Jed Brown

Jed Brown (@jedbrown), Editor : Computational Science And Engineering, Geophysics, High Performance Computing

Assistant Professor of Computer Science at the University of Colorado Boulder leading a research group developing scalable algorithms and sustainable software for prediction, inference, and design via high-fidelity and multiscale physically-based models. He is a core developer of PETSc.

Jason Clark

Jason Clark (@jasonclark), Editor : Information Sciences, Semantic Web

Associate Professor, Librarian, and Head of Archival Informatics and Special Collections at Montana State University (MSU) Library, specializing in software development, metadata and data modeling, linked and structured data, search engine optimization, and interface design. You can find him on ORCID at and as @jaclark on Twitter.

George Githinji

George Githinji (@george-githinji), Editor : Bioinformatics

Bioinformatician and researcher at the KEMRI-Wellcome Trust Research Programme one of the Major Wellcome-Trust Overseas Programmes. George works with the Virus Epidemiology and Control group and develops bioinformatics methods for understanding virus transmission patterns and evolution. He undertook his education in Kenya and is one of East-Africa's open source software developers with an keen interest in bioinformatics and reproducible research.

Roman Valls Guimera

Roman Valls Guimera (@brainstorm), Editor : Bioinformatics, Computer Science

Research software engineer working at the UMCCR in Melbourne, Australia. Likes to tap into many fields of science and computing including deployable and reproducible scientific software in both HPC and Cloud computing environments for scientific workflows and data analysis. In previous gigs enacted NeuroStars a Q&A site for its growing neuroscience community and also mentored different students via the Google Summer of Code program. More recently, self taught embedded systems design and RF engineering among other hobbies.

Melissa Gymrek

Melissa Gymrek (@mgymrek), Editor : Bioinformatics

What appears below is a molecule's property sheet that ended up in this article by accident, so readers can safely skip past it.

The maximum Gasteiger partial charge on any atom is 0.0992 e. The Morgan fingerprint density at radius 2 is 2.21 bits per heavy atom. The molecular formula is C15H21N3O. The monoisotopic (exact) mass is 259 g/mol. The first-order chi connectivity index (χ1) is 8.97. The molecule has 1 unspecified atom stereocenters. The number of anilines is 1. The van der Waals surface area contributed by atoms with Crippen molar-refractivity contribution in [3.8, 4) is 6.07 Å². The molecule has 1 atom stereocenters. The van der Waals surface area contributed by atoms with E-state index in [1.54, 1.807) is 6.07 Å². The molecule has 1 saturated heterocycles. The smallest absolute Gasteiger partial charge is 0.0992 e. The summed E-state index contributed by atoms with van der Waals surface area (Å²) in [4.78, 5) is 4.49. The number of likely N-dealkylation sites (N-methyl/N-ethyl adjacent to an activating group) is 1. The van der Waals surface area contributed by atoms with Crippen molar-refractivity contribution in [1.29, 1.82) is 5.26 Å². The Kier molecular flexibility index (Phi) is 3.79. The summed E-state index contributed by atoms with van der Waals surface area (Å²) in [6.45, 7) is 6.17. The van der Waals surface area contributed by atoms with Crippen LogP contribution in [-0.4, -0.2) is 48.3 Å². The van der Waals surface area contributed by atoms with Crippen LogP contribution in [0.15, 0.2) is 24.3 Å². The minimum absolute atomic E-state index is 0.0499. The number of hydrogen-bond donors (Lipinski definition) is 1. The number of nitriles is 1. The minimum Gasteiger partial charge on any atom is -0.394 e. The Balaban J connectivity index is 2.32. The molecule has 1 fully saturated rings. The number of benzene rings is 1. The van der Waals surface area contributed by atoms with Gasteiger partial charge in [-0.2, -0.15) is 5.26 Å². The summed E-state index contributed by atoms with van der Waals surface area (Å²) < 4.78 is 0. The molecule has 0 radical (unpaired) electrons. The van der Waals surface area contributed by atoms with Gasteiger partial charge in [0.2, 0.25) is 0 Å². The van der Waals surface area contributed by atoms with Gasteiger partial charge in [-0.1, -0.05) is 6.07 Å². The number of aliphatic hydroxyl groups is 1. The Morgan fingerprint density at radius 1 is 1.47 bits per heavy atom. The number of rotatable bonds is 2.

Assistant professor in Computer Science and Engineering and Medicine at UC San Diego with a research background in population genetics and bioinformatics. Interested in best practices for reproducible and open computational science and in how to take advantage of online media to change the face of scientific publishing.

Lindsey Heagy

Lindsey Heagy (@lheagy), Editor : Geoscience, Geophysics

Geophysicist in the Geophysical Inversion Facility at the University of British Columbia. Her research background is in computational geophysics and inverse problems. She contributes to geoscience-focused Python packages and develops open-source educational resources in the geosciences.

Kathryn Huff

Kathryn Huff (@katyhuff), Editor : Nuclear Engineering, Energy Engineering

Kathryn Huff is an Assistant Professor in Nuclear, Plasma, and Radiological Engineering at the University of Illinois at Urbana-Champaign. Her research focuses on modeling and simulation of advanced nuclear reactors and fuel cycles. She also advocates for best practices in open, reproducible scientific computing.

Christopher R. Madan

Christopher R. Madan (@cMadan), Editor : Psychology, Neuroimaging

Assistant Professor in the School of Psychology at the University of Nottingham. Studying human memory and decision making using cognitive psychology and neuroimaging approaches, and developing novel computational methods along the way.

Kevin M. Moerman

Kevin M. Moerman (@Kevin-Mattheus-Moerman), Editor : Image

Biomechanical and design engineer. Program manager for mechanical interfaces at MIT Media lab department of Biomechatronics. Developing computational methods for prosthetic device design. GIBBON code developer.

Pjotr Prins

Pjotr Prins (@pjotrp), Editor : Bioinformatics, Reproducible Research, Software Deployment, High Performance Computing

Bioinformatician at large and director of and a visiting research fellow of The University of Tennessee Health Science Center and the Personal genomics and bioinformatics Department of Human Genetics of the University Medical Centre Utrecht. Writing software is Pjotr's core business in academia. He loves programming languages and he is involved in a wide range of free and open source software projects. He guides students to write software and, every year, he is a mentor and organisation administrator in the Google Summer of Code.